Is the lack of people planning at heart of BA’s current woes?

A leading people expert has said the industrial unrest at previously
state-owned organisations British Airways (BA) and Royal Mail could be down to
the lack of a clear people strategy when first privatised.

Caroline Waters, director of people networks at BT,
which was privatised in 1984, said the company "took a clear path"
early in its corporate life and decided its people strategy had to be integral
to business success.

"I would say that we [BT, BA and Royal Mail] probably all started from
similar positions, with a blank canvas," Waters said. "If you’re
talking to your employees and talking to the unions, then actually it’s only
going to be in a very severe breakdown that you will get industrial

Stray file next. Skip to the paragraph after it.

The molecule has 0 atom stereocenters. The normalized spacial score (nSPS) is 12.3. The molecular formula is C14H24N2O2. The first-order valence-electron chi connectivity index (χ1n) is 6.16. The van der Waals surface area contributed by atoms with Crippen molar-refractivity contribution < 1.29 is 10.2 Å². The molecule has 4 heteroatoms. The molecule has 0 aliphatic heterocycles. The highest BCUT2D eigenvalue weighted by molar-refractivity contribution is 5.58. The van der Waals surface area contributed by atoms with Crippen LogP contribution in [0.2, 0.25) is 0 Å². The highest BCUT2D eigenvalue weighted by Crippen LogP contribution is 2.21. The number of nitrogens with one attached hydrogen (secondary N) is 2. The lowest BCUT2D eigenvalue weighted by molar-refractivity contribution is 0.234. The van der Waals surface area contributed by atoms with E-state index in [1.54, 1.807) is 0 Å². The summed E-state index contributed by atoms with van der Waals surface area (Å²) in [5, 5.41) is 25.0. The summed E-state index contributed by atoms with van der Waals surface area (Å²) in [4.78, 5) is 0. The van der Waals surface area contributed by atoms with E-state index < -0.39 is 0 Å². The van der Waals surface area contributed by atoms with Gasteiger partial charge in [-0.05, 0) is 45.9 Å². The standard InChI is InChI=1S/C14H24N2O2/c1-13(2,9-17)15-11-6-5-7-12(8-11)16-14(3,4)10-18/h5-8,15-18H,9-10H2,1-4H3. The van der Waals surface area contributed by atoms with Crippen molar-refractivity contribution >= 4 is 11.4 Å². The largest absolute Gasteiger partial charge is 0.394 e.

action."

Waters told Personnel Today that BT had been through a huge amount of change
and had lost more than 100,000 people in the past 10 years – but without a
single day of industrial action.

This was demonstrated by the fact the majority of BT staff are represented
by the Communication Workers Union – the same union as post office workers, she
said.

"The Royal Mail has had more [industrial action] than most companies
put together, but wherever possible, we have worked with the union," she
added.

"That has been all about our ability to sustain a dialogue. There is a
huge amount of respect and we are never dismissive of their views," she
said.

"It’s no coincidence that successful companies have good HR functions.
Key to a successful people strategy is presenting a compelling vision that
staff want to be part of."

Waters also suggested a lack strong leadership might be a contributing
factor in preventing disputes. "BT has been fortunate with its leaders. We
have individuals who are respected and can have the right sort of dialogue with
people," she said.

By Mike Berry

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